Last Saturday, Amazon invited customers, while browsing brick-and-mortar retailers, to use its new price-check app and earn up to five dollars off any three non-book items. Today, the novelist Richard Russo penned an op-ed for the New York Times gathering the thoughts of some of his author friends, among them Stephen King, Ann Patchett and Scott Turow (president of the Authors Guild), about this kind of promotion. They describe it with phrases like “invasive and unfair,” “a bridge too far,” a “bare-knuckles approach” and “scorched-earth capitalism.” The most eloquent of Russo’s subjects is Patchett, the owner of a new independent bookstore in Nashville called Parnassus Books. Says Patchett,
I do think it’s worthwhile explaining to customers that the lowest price point does not always represent the best deal. If you like going to a bookstore then it’s up to you to support it. If you like seeing the people in your community employed, if you think your city needs a tax base, if you want to buy books from a person who reads, don’t use Amazon.
Writing in trademark contrarian fashion over at Slate, Farhad Manjoo, in an article not-so-subtly titled “Don’t Support Your Local Bookseller,” takes issue with Russo, Patchett et al. After acknowledging that “Amazon just did a boneheaded thing, and it deserves all the scorn you want to heap on it,” Manjoo counters,
Compared with online retailers, bookstores present a frustrating consumer experience. A physical store—whether it’s your favorite indie or the humongous Barnes & Noble at the mall—offers a relatively paltry selection, no customer reviews, no reliable way to find what you’re looking for, and a dubious recommendations engine. Amazon suggests books based on others you’ve read; your local store recommends what the employees like. If you don’t choose your movies based on what the guy at the box office recommends, why would you choose your books that way?
Readers of this blog are well-acquainted with our views on independent retailers (particularly bookstores), shopping locally and the virtues (in our minds) of a book you can hold in your hands versus one you can read on a computer screen. Because one of his makes his livelihood working at a bookstore, we obviously have a dog in this fight. It’s no mystery where we come down on Russo vs. Manjoo.
What is Manjoo really asking for, though? Yes, it can be a frustrating experience to go shopping anywhere this time of year, and there’s a certain sedating charm in the ease of ordering online (assuming you know what it is that you want). But what we find lacking in Manjoo’s perfect world is anything resembling human interaction. The joys of browsing a bookstore, beyond comfy chairs, hot coffee and a space to do your best thinking, are running into a friend or former teacher while you’re there; hearing an author speak in person and then meeting him after the reading while he signs and personalizes your book; having a place to go on a cheap date night; taking your child to story time, where you are treated to the sublime pleasures of Pete the Cat; and conversing with a bookseller about an author you just read and loved (or hated) and being told what you should read next (or avoid). Yes, Amazon has wonderful algorithms that tell you what other people who bought the same book as you bought next. But is that really an educated recommendation? Isn’t a person — hopefully a knowledgeable one, who asks what you like to read rather than just foisting something he likes upon you — far better than an algorithm? (Manjoo is a technology columnist, so he probably has poor interpersonal skills.)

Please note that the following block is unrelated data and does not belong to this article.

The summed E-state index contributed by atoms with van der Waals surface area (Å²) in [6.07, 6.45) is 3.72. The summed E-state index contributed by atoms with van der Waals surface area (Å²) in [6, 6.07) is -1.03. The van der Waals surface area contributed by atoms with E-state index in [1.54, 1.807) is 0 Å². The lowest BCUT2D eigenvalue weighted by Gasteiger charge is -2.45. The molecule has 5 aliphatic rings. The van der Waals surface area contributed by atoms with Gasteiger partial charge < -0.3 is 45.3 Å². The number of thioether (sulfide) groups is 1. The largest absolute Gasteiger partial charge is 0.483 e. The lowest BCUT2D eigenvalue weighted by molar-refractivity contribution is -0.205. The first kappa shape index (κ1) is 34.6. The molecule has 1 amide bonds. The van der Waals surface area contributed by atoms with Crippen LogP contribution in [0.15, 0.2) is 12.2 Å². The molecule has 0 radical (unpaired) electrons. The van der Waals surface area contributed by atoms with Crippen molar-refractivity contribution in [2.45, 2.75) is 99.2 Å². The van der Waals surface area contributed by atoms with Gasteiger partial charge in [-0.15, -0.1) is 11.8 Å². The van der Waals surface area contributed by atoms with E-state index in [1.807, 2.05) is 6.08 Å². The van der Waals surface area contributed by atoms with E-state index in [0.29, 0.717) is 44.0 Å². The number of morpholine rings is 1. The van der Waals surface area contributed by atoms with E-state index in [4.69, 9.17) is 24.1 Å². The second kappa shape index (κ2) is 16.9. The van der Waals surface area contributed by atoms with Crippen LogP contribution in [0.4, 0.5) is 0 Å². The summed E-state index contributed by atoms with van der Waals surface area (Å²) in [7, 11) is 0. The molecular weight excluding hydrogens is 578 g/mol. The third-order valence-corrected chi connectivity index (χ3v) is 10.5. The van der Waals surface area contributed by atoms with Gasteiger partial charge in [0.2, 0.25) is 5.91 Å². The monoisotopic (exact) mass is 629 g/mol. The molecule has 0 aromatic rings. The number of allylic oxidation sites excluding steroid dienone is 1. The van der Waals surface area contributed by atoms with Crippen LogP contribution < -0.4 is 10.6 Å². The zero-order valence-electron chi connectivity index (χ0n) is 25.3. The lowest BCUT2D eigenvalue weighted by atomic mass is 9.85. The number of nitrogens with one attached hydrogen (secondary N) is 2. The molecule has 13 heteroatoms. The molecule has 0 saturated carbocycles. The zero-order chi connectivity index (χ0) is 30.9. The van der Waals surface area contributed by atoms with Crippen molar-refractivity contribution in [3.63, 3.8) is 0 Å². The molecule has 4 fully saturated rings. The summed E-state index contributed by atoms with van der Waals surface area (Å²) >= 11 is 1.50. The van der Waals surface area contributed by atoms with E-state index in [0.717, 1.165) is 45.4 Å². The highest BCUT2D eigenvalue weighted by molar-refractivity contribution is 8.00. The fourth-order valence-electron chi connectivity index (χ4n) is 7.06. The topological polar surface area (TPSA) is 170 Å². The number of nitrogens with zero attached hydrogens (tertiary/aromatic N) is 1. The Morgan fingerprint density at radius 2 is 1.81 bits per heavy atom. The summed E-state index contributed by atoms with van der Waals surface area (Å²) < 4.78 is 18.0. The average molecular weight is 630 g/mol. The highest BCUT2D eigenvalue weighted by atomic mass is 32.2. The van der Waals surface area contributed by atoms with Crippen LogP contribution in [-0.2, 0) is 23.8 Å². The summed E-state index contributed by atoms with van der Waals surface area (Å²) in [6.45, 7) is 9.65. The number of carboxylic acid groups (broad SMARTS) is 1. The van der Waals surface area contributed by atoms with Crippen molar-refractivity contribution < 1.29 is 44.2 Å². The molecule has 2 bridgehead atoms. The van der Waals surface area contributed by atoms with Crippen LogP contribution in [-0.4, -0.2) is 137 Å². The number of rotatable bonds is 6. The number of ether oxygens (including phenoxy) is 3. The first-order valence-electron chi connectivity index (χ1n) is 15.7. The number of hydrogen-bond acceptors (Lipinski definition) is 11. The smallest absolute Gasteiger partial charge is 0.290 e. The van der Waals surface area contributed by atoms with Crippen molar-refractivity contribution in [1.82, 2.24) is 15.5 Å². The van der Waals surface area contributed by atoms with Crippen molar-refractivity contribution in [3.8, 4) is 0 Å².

Manjoo also takes issue with “the hectoring attitude of bookstore cultists like Russo” by arguing that there really isn’t much that’s “local” about your local bookstore. “Unlike a farmers’ market, which connects you with the people who are seasonally and sustainably tending crops within driving distance of your house,” he writes, “an independent bookstore’s shelves don’t have much to do with your community.” Except, of course, for the investment that any local business has in its schools, nonprofits and the community; for the tax base it provides that community, which Amazon does not; and (not least of all to us) for the jobs it provides.
Today at work, I (Ben) saw one of my favorite customers, someone who hadn’t been in for a while. I asked him how he was doing. His mother was in the hospital. He had just finished moving into a smaller home with his wife, who was newly retired. Neither of them had found their retirement footing yet. He said he needed to come to the store to “relax and get lost in a book.” He asked for two that we had in stock, and I put two more in his hands that he hadn’t heard of yet. He gave me a smile and shook my hand. Both of us had a better day for it.